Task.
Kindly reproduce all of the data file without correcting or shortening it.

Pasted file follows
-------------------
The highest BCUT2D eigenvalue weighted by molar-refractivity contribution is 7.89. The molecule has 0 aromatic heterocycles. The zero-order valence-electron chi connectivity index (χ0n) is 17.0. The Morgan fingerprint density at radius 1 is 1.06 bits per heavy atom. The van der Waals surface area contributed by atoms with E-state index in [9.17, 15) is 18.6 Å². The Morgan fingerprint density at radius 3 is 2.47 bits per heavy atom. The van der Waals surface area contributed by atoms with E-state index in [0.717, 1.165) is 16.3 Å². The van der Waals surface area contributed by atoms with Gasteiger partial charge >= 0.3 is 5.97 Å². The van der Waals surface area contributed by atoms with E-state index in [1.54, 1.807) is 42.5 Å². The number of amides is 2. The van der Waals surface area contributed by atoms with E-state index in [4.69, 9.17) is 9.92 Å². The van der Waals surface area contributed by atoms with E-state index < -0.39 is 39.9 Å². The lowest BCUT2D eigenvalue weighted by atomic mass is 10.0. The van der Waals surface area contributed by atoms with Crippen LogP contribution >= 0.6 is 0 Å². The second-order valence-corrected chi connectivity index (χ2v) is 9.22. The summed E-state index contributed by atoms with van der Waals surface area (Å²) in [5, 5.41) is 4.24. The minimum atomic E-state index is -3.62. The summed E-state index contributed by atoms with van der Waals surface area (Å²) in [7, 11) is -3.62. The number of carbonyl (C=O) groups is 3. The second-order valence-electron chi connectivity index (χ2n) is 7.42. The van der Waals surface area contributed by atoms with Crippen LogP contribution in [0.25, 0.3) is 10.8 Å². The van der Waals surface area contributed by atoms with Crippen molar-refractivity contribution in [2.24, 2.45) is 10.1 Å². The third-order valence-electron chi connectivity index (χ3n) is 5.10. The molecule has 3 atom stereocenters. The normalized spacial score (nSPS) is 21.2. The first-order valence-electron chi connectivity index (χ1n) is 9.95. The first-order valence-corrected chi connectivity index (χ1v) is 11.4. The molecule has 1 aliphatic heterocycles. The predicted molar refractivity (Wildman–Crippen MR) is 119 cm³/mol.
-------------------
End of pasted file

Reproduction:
The highest BCUT2D eigenvalue weighted by molar-refractivity contribution is 7.89. The molecule has 0 aromatic heterocycles. The zero-order valence-electron chi connectivity index (χ0n) is 17.0. The Morgan fingerprint density at radius 1 is 1.06 bits per heavy atom. The van der Waals surface area contributed by atoms with E-state index in [9.17, 15) is 18.6 Å². The Morgan fingerprint density at radius 3 is 2.47 bits per heavy atom. The van der Waals surface area contributed by atoms with E-state index in [0.717, 1.165) is 16.3 Å². The van der Waals surface area contributed by atoms with Gasteiger partial charge >= 0.3 is 5.97 Å². The van der Waals surface area contributed by atoms with E-state index in [1.54, 1.807) is 42.5 Å². The number of amides is 2. The van der Waals surface area contributed by atoms with E-state index in [4.69, 9.17) is 9.92 Å². The van der Waals surface area contributed by atoms with E-state index < -0.39 is 39.9 Å². The lowest BCUT2D eigenvalue weighted by atomic mass is 10.0. The van der Waals surface area contributed by atoms with Crippen LogP contribution >= 0.6 is 0 Å². The second-order valence-corrected chi connectivity index (χ2v) is 9.22. The summed E-state index contributed by atoms with van der Waals surface area (Å²) in [5, 5.41) is 4.24. The minimum atomic E-state index is -3.62. The summed E-state index contributed by atoms with van der Waals surface area (Å²) in [7, 11) is -3.62. The number of carbonyl (C=O) groups is 3. The second-order valence-electron chi connectivity index (χ2n) is 7.42. The van der Waals surface area contributed by atoms with Crippen LogP contribution in [0.25, 0.3) is 10.8 Å². The van der Waals surface area contributed by atoms with Crippen molar-refractivity contribution in [2.24, 2.45) is 10.1 Å². The third-order valence-electron chi connectivity index (χ3n) is 5.10. The molecule has 3 atom stereocenters. The normalized spacial score (nSPS) is 21.2. The first-order valence-electron chi connectivity index (χ1n) is 9.95. The first-order valence-corrected chi connectivity index (χ1v) is 11.4. The molecule has 1 aliphatic heterocycles. The predicted molar refractivity (Wildman–Crippen MR) is 119 cm³/mol.